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Eine fassade tanzt mayo 25, 2009

Posted by christian saucedo in Media facade.
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eine fassade 01

Tipo. Fachada media – reactiva

Autor. Ernst Giselbrecht + Partner

Autor de la instalación.

Edificio. Kiefer Technic office

Ciudad. Graz

País. Austria

Año. 2007

Web. http://www.giselbrecht.at

Imágenes. http://www.e-architect.co.uk/austria/kiefer_technic_showroom.htm

Video. http://www.youtube.com/watch?v=rAn4ldWjw2w

Vía. http://www.wallpaper.com/architecture/video-kiefer-technic-office-graz/2329

Descripción

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Description

In a city where good architecture is practically de rigueur, Graz still manages to surprise and inspire with the strength and sheer variety of its built environment. In fact, the city’s stable of progressive architects seems intent that it should not simply rest on its laurels as a UNESCO World Heritage site. Leading the charge is architectural outfit Ernst Giselbrecht + Partner.

Since founding the firm in 1985, principal Ernst Giselbrecht has parlayed his passion for light – filtered and mechanically controlled light to be precise – into a series of bold and generously lit public buildings. Thanks to his training as both architect and mechanical engineer, the Giselbrecht oeuvre is extensive, covering everything from clinics, railway stations and schools to research facilities and university extensions.

In particular, the biocatalysis lab building at the Graz University of Technology and the EN&T clinic at the University Hospital of Graz all demonstrate Giselbrecht’s sensitivity to a building’s site orientation and his interest in assembling various elements of steel and concrete frames, metal panels, glass and louvres to create spaces that are well-ventilated, well-lit and energy efficient.

His most recent work for Kiefer Technic is a high water mark for these ideals. A manufacturer of doors and equipment for hospital operation theatres and stainless steel furniture, Kiefer asked for an airy showroom – overlooking a park – that showed off the firm’s products to best effect. Giselbrecht’s solution was to clad the entire southern end of the showroom with a wall of white aluminium louvre panels that open and shut using an array of electronically-controlled horizontal hinges.

The result is a building whose façade gracefully morphs in a series of concertina folds depending on the light requirements and warmth tolerance of those inside. The system can be programmed to display countless patterns and configurations, giving what could have been a humdrum office a fascinating animated façade.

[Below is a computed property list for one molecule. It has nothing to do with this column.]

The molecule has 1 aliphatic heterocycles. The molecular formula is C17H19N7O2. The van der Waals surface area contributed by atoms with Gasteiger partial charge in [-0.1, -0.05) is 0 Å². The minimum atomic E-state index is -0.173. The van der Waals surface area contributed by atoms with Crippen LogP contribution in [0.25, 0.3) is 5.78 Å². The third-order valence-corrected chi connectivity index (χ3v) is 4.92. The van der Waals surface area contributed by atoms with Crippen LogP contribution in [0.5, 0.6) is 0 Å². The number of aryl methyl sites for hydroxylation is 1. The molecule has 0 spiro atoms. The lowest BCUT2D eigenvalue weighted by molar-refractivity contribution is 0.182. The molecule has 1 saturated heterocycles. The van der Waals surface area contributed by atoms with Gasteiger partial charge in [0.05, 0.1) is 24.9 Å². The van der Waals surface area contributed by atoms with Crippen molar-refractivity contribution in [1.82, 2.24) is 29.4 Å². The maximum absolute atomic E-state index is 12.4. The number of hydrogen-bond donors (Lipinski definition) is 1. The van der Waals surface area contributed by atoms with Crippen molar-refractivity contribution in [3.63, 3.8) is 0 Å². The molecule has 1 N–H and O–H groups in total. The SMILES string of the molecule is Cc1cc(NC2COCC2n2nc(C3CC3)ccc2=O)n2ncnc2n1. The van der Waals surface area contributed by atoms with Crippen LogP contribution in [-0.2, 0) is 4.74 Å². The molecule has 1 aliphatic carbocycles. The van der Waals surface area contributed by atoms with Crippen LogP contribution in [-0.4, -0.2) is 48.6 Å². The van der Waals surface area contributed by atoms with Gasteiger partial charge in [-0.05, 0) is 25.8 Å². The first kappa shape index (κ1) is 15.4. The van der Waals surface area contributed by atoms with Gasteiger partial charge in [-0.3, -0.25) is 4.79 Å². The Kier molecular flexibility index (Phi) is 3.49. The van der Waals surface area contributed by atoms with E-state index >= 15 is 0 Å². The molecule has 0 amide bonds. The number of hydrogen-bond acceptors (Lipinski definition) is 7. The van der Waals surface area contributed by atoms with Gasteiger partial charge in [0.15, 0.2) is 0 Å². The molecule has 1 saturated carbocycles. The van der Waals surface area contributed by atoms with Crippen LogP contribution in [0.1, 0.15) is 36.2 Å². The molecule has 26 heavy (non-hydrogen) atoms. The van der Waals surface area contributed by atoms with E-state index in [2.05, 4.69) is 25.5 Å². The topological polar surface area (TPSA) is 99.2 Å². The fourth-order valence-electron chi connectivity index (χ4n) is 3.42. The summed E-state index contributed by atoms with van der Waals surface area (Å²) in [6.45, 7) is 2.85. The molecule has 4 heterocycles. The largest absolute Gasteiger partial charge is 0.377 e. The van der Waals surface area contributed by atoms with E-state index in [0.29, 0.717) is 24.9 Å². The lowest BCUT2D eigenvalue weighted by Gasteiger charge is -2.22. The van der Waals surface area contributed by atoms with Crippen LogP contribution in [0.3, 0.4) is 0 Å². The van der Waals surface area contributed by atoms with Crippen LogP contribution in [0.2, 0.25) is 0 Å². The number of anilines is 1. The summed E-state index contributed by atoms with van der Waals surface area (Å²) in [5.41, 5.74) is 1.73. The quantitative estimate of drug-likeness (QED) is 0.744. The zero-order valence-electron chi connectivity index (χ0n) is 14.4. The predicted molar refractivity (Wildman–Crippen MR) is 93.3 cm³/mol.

These are especially busy times for the 15-member team. After wrapping up the Kiefer Technic office and a shopping centre in Ljubljana, up next is a business centre in Graz. It’s clearly impossible to pigeon-hole the Giselbrecht style, but we suspect he likes it that way.

vía: http://www.wallpaper.com

In earlier times, façades were characterised by window arrangements and axes. They often featured surface relief with architectural elements from the relevant period or style. The structure of the façade also determined the ground plan; the greater the number of window axes in a room, the more important the function of the user. Not long ago office buildings had a clear structure and the number of axes was prede-termined – e.g. how many for a director or high-ranking counsellor and how many for a mere civil servant. With the introduction of window strips, these hierarchies were abandoned.

Today it is possible that the complete exterior façade is transparent, and this very transparency indicates a modern character. At the same time, individual requirements escalate and need to be reconciled with the desire for comfort. For this reason we have been working for some time with dynamic façades that can be adapted individually to changing conditions and needs. Of course they can also be controlled by optimising programs if users are not present in the rooms behind. Thus it is possible to realise these new transparent façades and yet still maintain a cosy at-mosphere in the rooms. These façades change continuously; each day, each hour shows a new “face” – the fa-çade is turning into a dynamic sculpture.

vía: http://www.worldarchitecture.org

In earlier times, façades were characterised by window arrangements and axes. They often featured surface relief with architectural elements from the relevant period or style. The structure of the façade also determined the ground plan; the greater the number of window axes in a room, the more important the function of the user.

Not long ago office buildings had a clear structure and the number of axes was predetermined – e.g. how many for a director or high-ranking counsellor and how many for a mere civil servant. With the introduction of window strips, these hierarchies were abandoned. Today it is possible that the complete exterior façade is transparent, and this very transparency indicates a modern character. At the same time, individual requirements escalate and need to be reconciled with the desire for comfort.

For this reason we have been working for some time with dynamic façades that can be adapted individually to changing conditions and needs. Of course they can also be controlled by optimising programs if users are not present in the rooms behind. Thus it is possible to realise these new transparent façades and yet still maintain a cosy atmosphere in the rooms.

These façades change continuously; each day, each hour shows a new “face” – the façade is turning into a dynamic sculpture.

vía: http://www.e-architect.co.uk

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